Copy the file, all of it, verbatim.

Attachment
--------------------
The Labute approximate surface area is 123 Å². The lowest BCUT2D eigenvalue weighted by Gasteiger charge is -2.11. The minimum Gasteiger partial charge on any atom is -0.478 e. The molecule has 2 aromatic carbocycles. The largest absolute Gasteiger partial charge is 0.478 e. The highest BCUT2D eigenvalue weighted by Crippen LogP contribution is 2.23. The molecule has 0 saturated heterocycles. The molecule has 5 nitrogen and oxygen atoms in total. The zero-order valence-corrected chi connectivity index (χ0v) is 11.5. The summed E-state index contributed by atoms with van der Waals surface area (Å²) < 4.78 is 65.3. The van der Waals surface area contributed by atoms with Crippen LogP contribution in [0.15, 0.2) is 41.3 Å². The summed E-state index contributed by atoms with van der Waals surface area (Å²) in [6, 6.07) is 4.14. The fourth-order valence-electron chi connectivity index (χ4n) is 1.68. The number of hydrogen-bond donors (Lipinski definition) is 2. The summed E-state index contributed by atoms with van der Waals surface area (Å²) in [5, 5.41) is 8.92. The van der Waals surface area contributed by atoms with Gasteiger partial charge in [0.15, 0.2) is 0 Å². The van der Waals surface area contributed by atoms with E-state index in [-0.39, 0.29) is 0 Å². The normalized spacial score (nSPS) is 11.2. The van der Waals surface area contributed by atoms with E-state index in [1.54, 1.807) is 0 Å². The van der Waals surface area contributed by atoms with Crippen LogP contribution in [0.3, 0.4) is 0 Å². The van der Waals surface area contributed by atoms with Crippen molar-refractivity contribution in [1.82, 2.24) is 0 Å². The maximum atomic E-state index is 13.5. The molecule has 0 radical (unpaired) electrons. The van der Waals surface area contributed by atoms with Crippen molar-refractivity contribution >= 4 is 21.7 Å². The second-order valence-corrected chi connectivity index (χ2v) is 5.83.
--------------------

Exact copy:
The Labute approximate surface area is 123 Å². The lowest BCUT2D eigenvalue weighted by Gasteiger charge is -2.11. The minimum Gasteiger partial charge on any atom is -0.478 e. The molecule has 2 aromatic carbocycles. The largest absolute Gasteiger partial charge is 0.478 e. The highest BCUT2D eigenvalue weighted by Crippen LogP contribution is 2.23. The molecule has 0 saturated heterocycles. The molecule has 5 nitrogen and oxygen atoms in total. The zero-order valence-corrected chi connectivity index (χ0v) is 11.5. The summed E-state index contributed by atoms with van der Waals surface area (Å²) < 4.78 is 65.3. The van der Waals surface area contributed by atoms with Crippen LogP contribution in [0.15, 0.2) is 41.3 Å². The summed E-state index contributed by atoms with van der Waals surface area (Å²) in [6, 6.07) is 4.14. The fourth-order valence-electron chi connectivity index (χ4n) is 1.68. The number of hydrogen-bond donors (Lipinski definition) is 2. The summed E-state index contributed by atoms with van der Waals surface area (Å²) in [5, 5.41) is 8.92. The van der Waals surface area contributed by atoms with Gasteiger partial charge in [0.15, 0.2) is 0 Å². The van der Waals surface area contributed by atoms with E-state index in [-0.39, 0.29) is 0 Å². The normalized spacial score (nSPS) is 11.2. The van der Waals surface area contributed by atoms with E-state index in [1.54, 1.807) is 0 Å². The van der Waals surface area contributed by atoms with Crippen LogP contribution in [0.3, 0.4) is 0 Å². The van der Waals surface area contributed by atoms with Crippen molar-refractivity contribution in [1.82, 2.24) is 0 Å². The maximum atomic E-state index is 13.5. The molecule has 0 radical (unpaired) electrons. The van der Waals surface area contributed by atoms with Crippen molar-refractivity contribution >= 4 is 21.7 Å². The second-order valence-corrected chi connectivity index (χ2v) is 5.83.